Clark County commissioners have overseen University Medical Center for as long as anyone can remember.
But Commissioner Rory Reid wants to form an independent board to govern the county-owned hospital and remove the commission from UMC's daily operations.
Reid offered few details about how the new board would be formed and how much authority the commission would retain, but the basic idea already has drawn support from most commissioners.
He will propose the change at UMC's board of trustees meeting on March 17. Commissioners make up the trustees' board.
Creating a politically neutral body staffed with medical experts is vital to running UMC effectively and transforming it into a teaching hospital, Reid said.
"We need a new governance," he said. "It's one of the steps along the path."
He joins former higher education Chancellor Jim Rogers in calling for an independent board. Reid recruited Rogers last year to explore how the county might turn UMC into a teaching hospital.
Reid said Commissioner Chris Giunchigliani's recent clash with hospital officials was not the catalyst for the proposal, insisting that he had thought about moving in this direction long before her "dust-up."
Giunchigliani met with emergency room nurses and other staff in a break area after she learned that UMC managers had decided to lay off 16 nursing assistants without telling union leaders.
An emergency room manager stepped in and ordered nurses back on the floor to care for patients. Her abrupt tone angered Giunchigliani.
The dispute boiled over at the March 2 commission meeting, erupting into a heated exchange between Giunchigliani and an emergency room official.
Rogers wrote Reid a scathing letter that condemned Giunchigliani's conduct as "outrageous and destructive" and imperiling efforts to recruit top-tier partners needed for a teaching hospital.
This spat is a prime example of why a separate board must be formed to remove politics from the hospital's operations, Rogers said.
"That's the problem with the County Commission -- they are constantly interfering," Rogers said.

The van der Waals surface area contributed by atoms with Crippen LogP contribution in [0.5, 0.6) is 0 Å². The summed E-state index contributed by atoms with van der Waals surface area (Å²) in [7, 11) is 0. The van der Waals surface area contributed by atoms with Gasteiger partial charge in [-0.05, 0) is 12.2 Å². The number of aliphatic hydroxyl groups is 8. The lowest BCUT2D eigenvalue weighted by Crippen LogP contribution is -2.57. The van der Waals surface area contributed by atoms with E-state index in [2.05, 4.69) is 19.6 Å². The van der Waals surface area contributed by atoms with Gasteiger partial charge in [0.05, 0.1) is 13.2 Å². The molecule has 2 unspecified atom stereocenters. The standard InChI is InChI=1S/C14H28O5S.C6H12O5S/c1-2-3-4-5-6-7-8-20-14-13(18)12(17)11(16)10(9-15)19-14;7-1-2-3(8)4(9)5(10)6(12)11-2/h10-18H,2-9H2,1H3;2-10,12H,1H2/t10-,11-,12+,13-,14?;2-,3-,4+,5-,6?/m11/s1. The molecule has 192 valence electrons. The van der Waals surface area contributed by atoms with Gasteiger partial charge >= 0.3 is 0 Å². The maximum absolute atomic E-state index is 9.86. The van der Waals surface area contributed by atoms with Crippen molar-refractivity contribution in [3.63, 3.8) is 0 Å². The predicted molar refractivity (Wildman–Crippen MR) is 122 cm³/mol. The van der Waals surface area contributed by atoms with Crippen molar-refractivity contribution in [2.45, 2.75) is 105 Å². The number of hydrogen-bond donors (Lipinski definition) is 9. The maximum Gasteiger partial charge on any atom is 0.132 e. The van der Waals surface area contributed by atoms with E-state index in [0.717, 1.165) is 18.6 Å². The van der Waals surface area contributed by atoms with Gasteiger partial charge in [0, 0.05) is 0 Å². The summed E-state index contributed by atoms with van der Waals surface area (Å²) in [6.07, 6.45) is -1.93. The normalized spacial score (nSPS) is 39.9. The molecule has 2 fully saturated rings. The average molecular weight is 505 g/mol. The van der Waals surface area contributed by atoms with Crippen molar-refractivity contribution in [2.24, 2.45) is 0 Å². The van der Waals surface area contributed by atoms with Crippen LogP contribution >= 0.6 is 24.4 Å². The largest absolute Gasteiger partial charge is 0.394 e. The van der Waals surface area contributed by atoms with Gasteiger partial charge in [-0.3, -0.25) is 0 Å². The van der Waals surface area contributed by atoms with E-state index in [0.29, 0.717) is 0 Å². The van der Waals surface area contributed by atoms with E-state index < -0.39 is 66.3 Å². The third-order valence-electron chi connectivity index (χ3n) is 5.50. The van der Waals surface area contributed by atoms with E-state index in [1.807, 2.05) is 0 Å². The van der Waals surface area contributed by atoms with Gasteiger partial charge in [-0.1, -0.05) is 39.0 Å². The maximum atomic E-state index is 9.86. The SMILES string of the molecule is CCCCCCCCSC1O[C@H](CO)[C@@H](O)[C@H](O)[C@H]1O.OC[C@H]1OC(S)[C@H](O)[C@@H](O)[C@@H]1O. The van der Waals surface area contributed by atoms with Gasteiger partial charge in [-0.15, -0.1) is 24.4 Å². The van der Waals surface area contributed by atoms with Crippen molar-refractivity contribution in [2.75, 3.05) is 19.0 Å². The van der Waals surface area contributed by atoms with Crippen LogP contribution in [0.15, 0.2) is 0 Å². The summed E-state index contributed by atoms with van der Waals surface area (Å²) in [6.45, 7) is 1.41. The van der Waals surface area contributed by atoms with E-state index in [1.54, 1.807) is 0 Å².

"Anything that isn't done for the strict service of patients ... possibly compromises the patient care."
Commissioners have no right to meddle in day-to-day tasks such as hiring and firing workers, tending to patients and buying hospital supplies, he said.
UMC might need 10 years to evolve into a teaching hospital, Rogers said, but an independent governing board could be set up next week.
It would be staffed with people in the medical industry, such as doctors, hospital administrators and perhaps insurance agents, he said.
Whoever chooses board members would decide whether to include UMC officials in the mix.
The board could give financial reports to the commission every few months, Rogers said. A charter could be written to detail the board's overall authority, he said.
Commissioners were mostly receptive to the idea.
"I think it's a critical first step to getting the hospital back on track," Commissioner Larry Brown said.
He agreed that the board should be staffed with health care professionals whose sole concern is running an efficient hospital. And the board must oversee the hospital without political interference, he said.
Commissioner Susan Brager agreed.
"It (the board) needs to be independent, and we need to look at what other hospitals have done," she said.
Giunchigliani, though, said the commission must retain some oversight, especially when it comes to funding.
"We're still liable, and our taxpayers are still liable," she said. "We're in a different role from a private hospital."
She questioned whether Rogers had gotten UMC staffers' opinions about forming a new panel or was simply reacting to her conflict with hospital officials.
Commissioner Lawrence Weekly said he suggested months ago that the county create a board of experts who can devote the necessary time to running the hospital but no one listened to him.
A governing board can't work in a vacuum, Weekly said. It must inform employees of decisions that affect them, and it should report to the commission about money, he said.
"Especially if we're still on the hook financially," Weekly said.
Commissioner Steve Sisolak said he supports having experts oversee the hospital.
"I've run a business, but a hospital is not a regular business," Sisolak said. "You're dealing with complicated issues -- Medicare, Medicaid funding."
Sisolak said he doubts that politics could ever be erased. Picking board members is itself political, he said.
Rogers conceded that no governing body can be "pure."
"What you can do is minimize politics," he said.
Contact reporter Scott Wyland at email@example.com or 702-455-4519.